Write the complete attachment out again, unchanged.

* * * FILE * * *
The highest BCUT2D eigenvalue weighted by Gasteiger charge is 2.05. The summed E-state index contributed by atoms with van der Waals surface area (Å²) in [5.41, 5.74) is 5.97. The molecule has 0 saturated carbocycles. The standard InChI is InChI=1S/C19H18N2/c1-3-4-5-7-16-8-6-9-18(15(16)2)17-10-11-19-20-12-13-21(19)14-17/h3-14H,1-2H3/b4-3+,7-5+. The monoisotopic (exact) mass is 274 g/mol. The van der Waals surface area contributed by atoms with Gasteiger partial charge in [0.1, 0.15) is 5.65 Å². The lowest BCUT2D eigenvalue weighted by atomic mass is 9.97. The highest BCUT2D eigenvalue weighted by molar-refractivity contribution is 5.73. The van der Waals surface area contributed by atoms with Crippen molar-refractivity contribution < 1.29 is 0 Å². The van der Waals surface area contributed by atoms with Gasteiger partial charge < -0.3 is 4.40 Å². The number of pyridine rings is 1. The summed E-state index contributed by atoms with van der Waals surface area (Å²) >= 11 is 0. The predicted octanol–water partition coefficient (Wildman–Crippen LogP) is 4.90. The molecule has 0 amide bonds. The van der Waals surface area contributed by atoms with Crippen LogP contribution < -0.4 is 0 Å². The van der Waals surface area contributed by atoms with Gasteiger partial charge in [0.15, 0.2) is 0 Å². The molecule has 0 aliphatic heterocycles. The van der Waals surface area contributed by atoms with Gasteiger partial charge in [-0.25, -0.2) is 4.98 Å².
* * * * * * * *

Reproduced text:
The highest BCUT2D eigenvalue weighted by Gasteiger charge is 2.05. The summed E-state index contributed by atoms with van der Waals surface area (Å²) in [5.41, 5.74) is 5.97. The molecule has 0 saturated carbocycles. The standard InChI is InChI=1S/C19H18N2/c1-3-4-5-7-16-8-6-9-18(15(16)2)17-10-11-19-20-12-13-21(19)14-17/h3-14H,1-2H3/b4-3+,7-5+. The monoisotopic (exact) mass is 274 g/mol. The van der Waals surface area contributed by atoms with Gasteiger partial charge in [0.1, 0.15) is 5.65 Å². The lowest BCUT2D eigenvalue weighted by atomic mass is 9.97. The highest BCUT2D eigenvalue weighted by molar-refractivity contribution is 5.73. The van der Waals surface area contributed by atoms with Crippen molar-refractivity contribution < 1.29 is 0 Å². The van der Waals surface area contributed by atoms with Gasteiger partial charge < -0.3 is 4.40 Å². The number of pyridine rings is 1. The summed E-state index contributed by atoms with van der Waals surface area (Å²) >= 11 is 0. The predicted octanol–water partition coefficient (Wildman–Crippen LogP) is 4.90. The molecule has 0 amide bonds. The van der Waals surface area contributed by atoms with Crippen LogP contribution < -0.4 is 0 Å². The van der Waals surface area contributed by atoms with Gasteiger partial charge in [0.15, 0.2) is 0 Å². The molecule has 0 aliphatic heterocycles. The van der Waals surface area contributed by atoms with Gasteiger partial charge in [-0.25, -0.2) is 4.98 Å².